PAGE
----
TRIPOLI, Libya, March 3 (UPI) -- Two towns in eastern Libya were bombed Thursday hours after the government said reports of attacks against protesters were false, witnesses said.
No injuries were reported when two bombs were dropped on military facilities in Ajdabiya or when another bomb was dropped in al-Brega, CNN said.
Earlier, a government spokesman told CNN claims of military attacks on anti-government demonstrators were false.
"We need tribal intervention, social intervention to help us convince these people to come to the negotiating table," Musa Ibrahim said. "This is an armed rebellion, with people going around attacking police stations, army offices, getting a hold of guns and attacking."
Gadhafi has lost support among key Libyan tribal officials, CNN reported Thursday. A leading figure in the Warfallah tribe announced soon after the protests began the tribe would no longer support Gadhafi, and the Zawiya tribe, based in a key petroleum-rich part of Libya, has threatened to disrupt oil supplies, CNN said.
Scholars specializing in Libyan affairs say the estimated 140 tribes in Libya constitute a critical element of the Libyan political power structure, so loss of support among tribal leaders could prove critical to Gadhafi's prospects of weathering the crisis, the report said.
For weeks protesters have been demonstrating against the 40-year rule of leader Moammar Gadhafi, seeking his ouster.
Ibrahim said the government supported peaceful protests and repeated claims made by Gadhafi that al-Qaida operatives were behind the chaos. He said arrests have been made and the government is "prepared to take these people and show them on international media."
He criticized plans to investigate Gadhafi on war crimes allegations, saying the decision was based on unsubstantiated reports, CNN reported.
On Thursday, the International Criminal Court is expected to present an overview of the alleged war crimes since the protests started last month. The United Nations estimated more than 1,000 people have been killed and many more were injured. Libya's ambassador to the United States estimated the death toll was closer to 2,000.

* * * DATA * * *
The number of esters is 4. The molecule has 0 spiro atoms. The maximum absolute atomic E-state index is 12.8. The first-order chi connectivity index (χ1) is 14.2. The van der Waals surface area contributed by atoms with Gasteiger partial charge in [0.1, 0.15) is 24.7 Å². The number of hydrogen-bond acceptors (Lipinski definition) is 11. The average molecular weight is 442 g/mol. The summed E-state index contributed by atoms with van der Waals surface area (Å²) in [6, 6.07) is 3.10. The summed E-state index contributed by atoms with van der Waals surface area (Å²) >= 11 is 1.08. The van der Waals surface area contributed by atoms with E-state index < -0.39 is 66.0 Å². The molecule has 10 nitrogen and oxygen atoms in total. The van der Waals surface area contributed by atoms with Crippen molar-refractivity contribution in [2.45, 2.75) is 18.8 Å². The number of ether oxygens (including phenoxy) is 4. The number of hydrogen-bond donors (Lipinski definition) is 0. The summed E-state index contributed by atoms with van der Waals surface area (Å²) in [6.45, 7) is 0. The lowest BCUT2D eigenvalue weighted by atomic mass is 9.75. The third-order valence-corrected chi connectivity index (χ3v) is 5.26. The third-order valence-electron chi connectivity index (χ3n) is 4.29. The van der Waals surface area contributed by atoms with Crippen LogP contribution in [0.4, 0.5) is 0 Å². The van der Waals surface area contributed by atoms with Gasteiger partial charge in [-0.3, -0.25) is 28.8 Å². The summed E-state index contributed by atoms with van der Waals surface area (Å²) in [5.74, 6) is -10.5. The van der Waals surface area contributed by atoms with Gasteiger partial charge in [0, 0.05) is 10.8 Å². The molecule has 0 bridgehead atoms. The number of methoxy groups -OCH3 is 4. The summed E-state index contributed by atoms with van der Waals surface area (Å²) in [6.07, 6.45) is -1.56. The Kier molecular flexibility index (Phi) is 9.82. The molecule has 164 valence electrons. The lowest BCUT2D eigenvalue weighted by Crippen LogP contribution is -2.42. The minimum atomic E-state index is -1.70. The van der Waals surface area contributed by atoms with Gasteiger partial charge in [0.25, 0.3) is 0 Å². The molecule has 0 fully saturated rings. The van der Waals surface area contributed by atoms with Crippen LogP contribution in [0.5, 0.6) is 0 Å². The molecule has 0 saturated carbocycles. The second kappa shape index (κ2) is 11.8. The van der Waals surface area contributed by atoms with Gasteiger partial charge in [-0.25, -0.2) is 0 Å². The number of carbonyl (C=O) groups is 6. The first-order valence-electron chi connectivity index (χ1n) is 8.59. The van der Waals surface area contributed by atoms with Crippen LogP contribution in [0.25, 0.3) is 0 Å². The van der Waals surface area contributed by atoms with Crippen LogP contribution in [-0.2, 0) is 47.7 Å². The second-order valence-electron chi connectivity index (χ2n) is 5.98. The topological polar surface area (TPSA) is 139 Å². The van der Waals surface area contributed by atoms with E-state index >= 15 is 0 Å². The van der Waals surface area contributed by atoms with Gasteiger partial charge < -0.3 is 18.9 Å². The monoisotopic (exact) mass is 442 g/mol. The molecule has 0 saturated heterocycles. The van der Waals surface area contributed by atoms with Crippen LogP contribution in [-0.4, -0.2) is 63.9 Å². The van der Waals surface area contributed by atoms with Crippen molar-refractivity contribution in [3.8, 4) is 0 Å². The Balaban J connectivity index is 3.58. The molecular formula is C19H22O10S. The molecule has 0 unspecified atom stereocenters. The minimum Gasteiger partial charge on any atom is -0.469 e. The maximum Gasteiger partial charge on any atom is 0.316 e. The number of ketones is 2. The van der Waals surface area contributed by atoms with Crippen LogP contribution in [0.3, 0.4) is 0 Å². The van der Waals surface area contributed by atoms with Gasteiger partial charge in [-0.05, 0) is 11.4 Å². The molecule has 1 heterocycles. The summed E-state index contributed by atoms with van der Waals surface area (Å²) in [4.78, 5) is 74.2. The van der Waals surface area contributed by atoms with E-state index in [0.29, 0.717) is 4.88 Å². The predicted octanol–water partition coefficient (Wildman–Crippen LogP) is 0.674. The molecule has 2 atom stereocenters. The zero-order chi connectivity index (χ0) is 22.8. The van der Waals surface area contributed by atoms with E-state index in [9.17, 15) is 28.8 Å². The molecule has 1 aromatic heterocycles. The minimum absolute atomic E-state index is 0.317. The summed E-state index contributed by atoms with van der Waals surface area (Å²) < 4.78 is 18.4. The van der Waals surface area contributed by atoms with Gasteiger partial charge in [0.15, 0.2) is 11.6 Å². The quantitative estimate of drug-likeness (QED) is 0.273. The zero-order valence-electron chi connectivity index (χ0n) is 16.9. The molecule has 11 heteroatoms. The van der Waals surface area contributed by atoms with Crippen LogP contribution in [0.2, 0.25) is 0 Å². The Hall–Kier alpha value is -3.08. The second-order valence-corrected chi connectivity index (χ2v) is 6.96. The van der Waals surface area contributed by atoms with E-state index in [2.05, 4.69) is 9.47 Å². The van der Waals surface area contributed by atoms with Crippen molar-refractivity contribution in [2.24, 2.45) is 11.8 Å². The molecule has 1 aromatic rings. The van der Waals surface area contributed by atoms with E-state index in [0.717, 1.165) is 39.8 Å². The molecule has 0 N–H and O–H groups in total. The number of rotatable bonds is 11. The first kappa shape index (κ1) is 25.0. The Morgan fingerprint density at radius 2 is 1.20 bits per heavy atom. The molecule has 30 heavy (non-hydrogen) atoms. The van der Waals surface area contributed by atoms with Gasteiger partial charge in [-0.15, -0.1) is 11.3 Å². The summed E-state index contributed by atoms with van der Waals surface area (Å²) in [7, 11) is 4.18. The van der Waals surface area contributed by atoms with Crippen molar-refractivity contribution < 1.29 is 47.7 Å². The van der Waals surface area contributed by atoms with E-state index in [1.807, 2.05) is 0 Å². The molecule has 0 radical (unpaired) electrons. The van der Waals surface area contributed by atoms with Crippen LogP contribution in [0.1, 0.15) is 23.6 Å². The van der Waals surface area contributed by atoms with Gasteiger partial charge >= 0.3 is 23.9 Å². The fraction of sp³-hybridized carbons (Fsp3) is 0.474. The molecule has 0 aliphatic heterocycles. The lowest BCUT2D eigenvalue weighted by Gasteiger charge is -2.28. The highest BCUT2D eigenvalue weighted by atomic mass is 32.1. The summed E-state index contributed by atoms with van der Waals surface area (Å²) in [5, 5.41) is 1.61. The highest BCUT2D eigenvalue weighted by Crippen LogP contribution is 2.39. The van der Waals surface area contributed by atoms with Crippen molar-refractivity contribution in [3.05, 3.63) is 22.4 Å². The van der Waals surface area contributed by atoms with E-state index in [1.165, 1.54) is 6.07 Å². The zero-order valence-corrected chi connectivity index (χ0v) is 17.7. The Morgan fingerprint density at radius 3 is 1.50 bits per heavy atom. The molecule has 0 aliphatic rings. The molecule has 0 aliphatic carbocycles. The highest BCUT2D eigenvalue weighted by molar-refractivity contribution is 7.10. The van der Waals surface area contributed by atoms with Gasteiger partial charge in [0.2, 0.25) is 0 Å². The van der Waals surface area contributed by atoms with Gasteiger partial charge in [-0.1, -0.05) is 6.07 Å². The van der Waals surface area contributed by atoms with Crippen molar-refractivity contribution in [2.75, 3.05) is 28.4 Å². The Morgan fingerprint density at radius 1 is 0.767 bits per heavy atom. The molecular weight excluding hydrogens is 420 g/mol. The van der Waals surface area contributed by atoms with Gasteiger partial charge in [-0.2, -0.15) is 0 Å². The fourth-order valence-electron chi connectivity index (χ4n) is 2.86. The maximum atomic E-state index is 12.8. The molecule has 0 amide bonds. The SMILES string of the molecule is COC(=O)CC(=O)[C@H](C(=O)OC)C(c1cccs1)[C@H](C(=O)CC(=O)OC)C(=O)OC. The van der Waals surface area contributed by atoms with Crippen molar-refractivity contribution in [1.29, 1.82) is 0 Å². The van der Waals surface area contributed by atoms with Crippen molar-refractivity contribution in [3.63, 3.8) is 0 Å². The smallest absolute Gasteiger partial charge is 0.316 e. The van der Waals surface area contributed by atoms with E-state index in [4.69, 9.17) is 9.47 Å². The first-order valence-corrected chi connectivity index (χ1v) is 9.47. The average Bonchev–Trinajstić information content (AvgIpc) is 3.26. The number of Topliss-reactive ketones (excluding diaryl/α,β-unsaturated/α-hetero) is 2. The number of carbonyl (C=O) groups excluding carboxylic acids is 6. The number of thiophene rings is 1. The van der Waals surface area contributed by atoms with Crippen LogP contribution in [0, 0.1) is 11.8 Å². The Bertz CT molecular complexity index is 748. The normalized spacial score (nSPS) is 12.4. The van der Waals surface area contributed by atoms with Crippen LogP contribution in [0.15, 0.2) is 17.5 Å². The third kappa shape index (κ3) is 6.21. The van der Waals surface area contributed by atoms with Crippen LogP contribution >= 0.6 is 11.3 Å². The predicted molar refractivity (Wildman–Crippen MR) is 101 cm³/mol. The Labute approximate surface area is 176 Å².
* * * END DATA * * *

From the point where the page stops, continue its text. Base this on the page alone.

Ibrahim said the plans to investigate Gadhafi were off-base.
"The international community's reaction toward what is happening in Libya has not been very honest and transparent," he told CNN. "The (U.N.) Security Council, for example, based its agreement against Libya on reports without any fact-finding mission, without visiting Libya, without allowing Libya to defend itself."
Clashes have escalated, with witnesses reporting aircraft dropped two bombs near al-Brega, home to oil and natural gas facilities, as Gadhafi addressed his supporters in Tripoli Wednesday. A military aircraft released a third bomb later.
Military aircraft also bombed military camps near Ajdabiya, a tribal leader said.
Tripoli is under Gadhafi's control, but opposition forces have control of the eastern city of Benghazi and other cities.
The U.N. refugee agency reported nearly 150,000 people fled Libya into Egypt and Tunisia, and thousands more were arriving at the borders.
The Dutch Defense Ministry said Thursday armed Gadhafi loyalists captured three Dutch naval personnel during a failed evacuation operation Sunday, Radio Netherlands Worldwide reported. The incident was not revealed until Thursday for security reasons, Dutch government officials said.
The soldiers were captured when their helicopter landed to pick up two evacuees in Sirte, Gadhafi's birthplace. The two would-be evacuees, a Dutch man and another European of unspecified nationality, were handed over to the Dutch Embassy and have since left the country, Radio Netherlands Worldwide said.
Dutch Defense Ministry spokesman Otto Beeksma said negotiations were still taking place to free the three soldiers. He said the ministry has contacted the soldiers, who were doing well.
Prime Minister Mark Rutte said the safety of the soldiers was paramount.
"They were deployed at high personal risk," Rutte said. "The least we can do is to do everything to ensure that if people get in trouble that they are brought to safety again."